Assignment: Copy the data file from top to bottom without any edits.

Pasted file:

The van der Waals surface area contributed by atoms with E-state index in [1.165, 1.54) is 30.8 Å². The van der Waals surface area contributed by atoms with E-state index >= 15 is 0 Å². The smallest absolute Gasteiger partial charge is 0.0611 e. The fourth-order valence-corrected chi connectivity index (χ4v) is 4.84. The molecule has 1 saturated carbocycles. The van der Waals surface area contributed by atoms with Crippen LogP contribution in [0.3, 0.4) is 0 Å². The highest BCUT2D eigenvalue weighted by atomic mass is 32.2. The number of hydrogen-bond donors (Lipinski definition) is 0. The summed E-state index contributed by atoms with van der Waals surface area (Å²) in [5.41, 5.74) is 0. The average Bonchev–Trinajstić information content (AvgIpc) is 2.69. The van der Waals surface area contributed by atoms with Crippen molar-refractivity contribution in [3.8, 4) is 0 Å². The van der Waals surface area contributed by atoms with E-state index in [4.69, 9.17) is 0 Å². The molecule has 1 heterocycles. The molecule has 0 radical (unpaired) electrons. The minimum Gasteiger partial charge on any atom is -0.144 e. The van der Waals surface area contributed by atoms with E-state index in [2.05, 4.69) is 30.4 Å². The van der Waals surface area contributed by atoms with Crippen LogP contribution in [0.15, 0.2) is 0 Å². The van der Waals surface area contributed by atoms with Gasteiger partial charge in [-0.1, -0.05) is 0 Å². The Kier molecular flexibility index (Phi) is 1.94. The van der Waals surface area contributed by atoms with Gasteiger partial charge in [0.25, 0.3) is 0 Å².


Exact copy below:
The van der Waals surface area contributed by atoms with E-state index in [1.165, 1.54) is 30.8 Å². The van der Waals surface area contributed by atoms with E-state index >= 15 is 0 Å². The smallest absolute Gasteiger partial charge is 0.0611 e. The fourth-order valence-corrected chi connectivity index (χ4v) is 4.84. The molecule has 1 saturated carbocycles. The van der Waals surface area contributed by atoms with Crippen LogP contribution in [0.3, 0.4) is 0 Å². The highest BCUT2D eigenvalue weighted by atomic mass is 32.2. The number of hydrogen-bond donors (Lipinski definition) is 0. The summed E-state index contributed by atoms with van der Waals surface area (Å²) in [5.41, 5.74) is 0. The average Bonchev–Trinajstić information content (AvgIpc) is 2.69. The van der Waals surface area contributed by atoms with Crippen molar-refractivity contribution in [3.8, 4) is 0 Å². The van der Waals surface area contributed by atoms with E-state index in [4.69, 9.17) is 0 Å². The molecule has 1 heterocycles. The molecule has 0 radical (unpaired) electrons. The minimum Gasteiger partial charge on any atom is -0.144 e. The van der Waals surface area contributed by atoms with E-state index in [2.05, 4.69) is 30.4 Å². The van der Waals surface area contributed by atoms with Crippen LogP contribution in [0.15, 0.2) is 0 Å². The van der Waals surface area contributed by atoms with Gasteiger partial charge in [-0.1, -0.05) is 0 Å². The Kier molecular flexibility index (Phi) is 1.94. The van der Waals surface area contributed by atoms with Gasteiger partial charge in [0.25, 0.3) is 0 Å².